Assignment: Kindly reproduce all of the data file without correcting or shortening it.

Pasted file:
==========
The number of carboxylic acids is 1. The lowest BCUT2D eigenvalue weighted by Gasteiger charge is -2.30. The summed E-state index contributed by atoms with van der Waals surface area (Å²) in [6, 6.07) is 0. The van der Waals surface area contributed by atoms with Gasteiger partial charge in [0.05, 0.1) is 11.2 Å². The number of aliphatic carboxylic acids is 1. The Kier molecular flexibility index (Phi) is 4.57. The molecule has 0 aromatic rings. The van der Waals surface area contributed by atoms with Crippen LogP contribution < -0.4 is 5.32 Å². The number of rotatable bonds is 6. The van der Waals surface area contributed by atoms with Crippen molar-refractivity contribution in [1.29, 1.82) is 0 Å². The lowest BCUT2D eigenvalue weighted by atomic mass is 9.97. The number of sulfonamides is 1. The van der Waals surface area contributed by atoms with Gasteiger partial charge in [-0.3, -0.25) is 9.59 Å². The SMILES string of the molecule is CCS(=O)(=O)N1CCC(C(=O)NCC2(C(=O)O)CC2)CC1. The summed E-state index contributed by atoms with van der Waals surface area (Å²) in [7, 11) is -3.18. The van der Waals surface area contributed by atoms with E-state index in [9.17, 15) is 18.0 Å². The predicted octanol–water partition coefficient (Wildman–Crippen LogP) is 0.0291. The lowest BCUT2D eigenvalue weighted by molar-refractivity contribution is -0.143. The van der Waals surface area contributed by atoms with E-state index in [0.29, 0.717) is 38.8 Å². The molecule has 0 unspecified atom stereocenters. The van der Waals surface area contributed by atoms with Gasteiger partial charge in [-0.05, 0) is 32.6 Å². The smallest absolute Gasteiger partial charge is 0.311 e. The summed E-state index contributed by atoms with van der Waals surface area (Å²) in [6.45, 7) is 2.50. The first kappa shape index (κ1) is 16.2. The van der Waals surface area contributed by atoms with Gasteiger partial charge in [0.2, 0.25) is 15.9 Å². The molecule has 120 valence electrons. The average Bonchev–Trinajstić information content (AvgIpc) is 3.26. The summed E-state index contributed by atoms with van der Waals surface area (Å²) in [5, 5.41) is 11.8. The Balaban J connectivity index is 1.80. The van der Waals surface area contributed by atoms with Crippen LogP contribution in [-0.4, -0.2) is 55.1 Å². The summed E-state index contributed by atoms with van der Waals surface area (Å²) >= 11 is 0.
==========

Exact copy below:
The number of carboxylic acids is 1. The lowest BCUT2D eigenvalue weighted by Gasteiger charge is -2.30. The summed E-state index contributed by atoms with van der Waals surface area (Å²) in [6, 6.07) is 0. The van der Waals surface area contributed by atoms with Gasteiger partial charge in [0.05, 0.1) is 11.2 Å². The number of aliphatic carboxylic acids is 1. The Kier molecular flexibility index (Phi) is 4.57. The molecule has 0 aromatic rings. The van der Waals surface area contributed by atoms with Crippen LogP contribution < -0.4 is 5.32 Å². The number of rotatable bonds is 6. The van der Waals surface area contributed by atoms with Crippen molar-refractivity contribution in [1.29, 1.82) is 0 Å². The lowest BCUT2D eigenvalue weighted by atomic mass is 9.97. The number of sulfonamides is 1. The van der Waals surface area contributed by atoms with Gasteiger partial charge in [-0.3, -0.25) is 9.59 Å². The SMILES string of the molecule is CCS(=O)(=O)N1CCC(C(=O)NCC2(C(=O)O)CC2)CC1. The summed E-state index contributed by atoms with van der Waals surface area (Å²) in [7, 11) is -3.18. The van der Waals surface area contributed by atoms with E-state index in [9.17, 15) is 18.0 Å². The predicted octanol–water partition coefficient (Wildman–Crippen LogP) is 0.0291. The lowest BCUT2D eigenvalue weighted by molar-refractivity contribution is -0.143. The van der Waals surface area contributed by atoms with E-state index in [0.29, 0.717) is 38.8 Å². The molecule has 0 unspecified atom stereocenters. The van der Waals surface area contributed by atoms with Gasteiger partial charge in [-0.05, 0) is 32.6 Å². The smallest absolute Gasteiger partial charge is 0.311 e. The summed E-state index contributed by atoms with van der Waals surface area (Å²) in [6.45, 7) is 2.50. The first kappa shape index (κ1) is 16.2. The van der Waals surface area contributed by atoms with Gasteiger partial charge in [0.2, 0.25) is 15.9 Å². The molecule has 120 valence electrons. The average Bonchev–Trinajstić information content (AvgIpc) is 3.26. The summed E-state index contributed by atoms with van der Waals surface area (Å²) in [5, 5.41) is 11.8. The Balaban J connectivity index is 1.80. The van der Waals surface area contributed by atoms with Crippen LogP contribution in [-0.4, -0.2) is 55.1 Å². The summed E-state index contributed by atoms with van der Waals surface area (Å²) >= 11 is 0.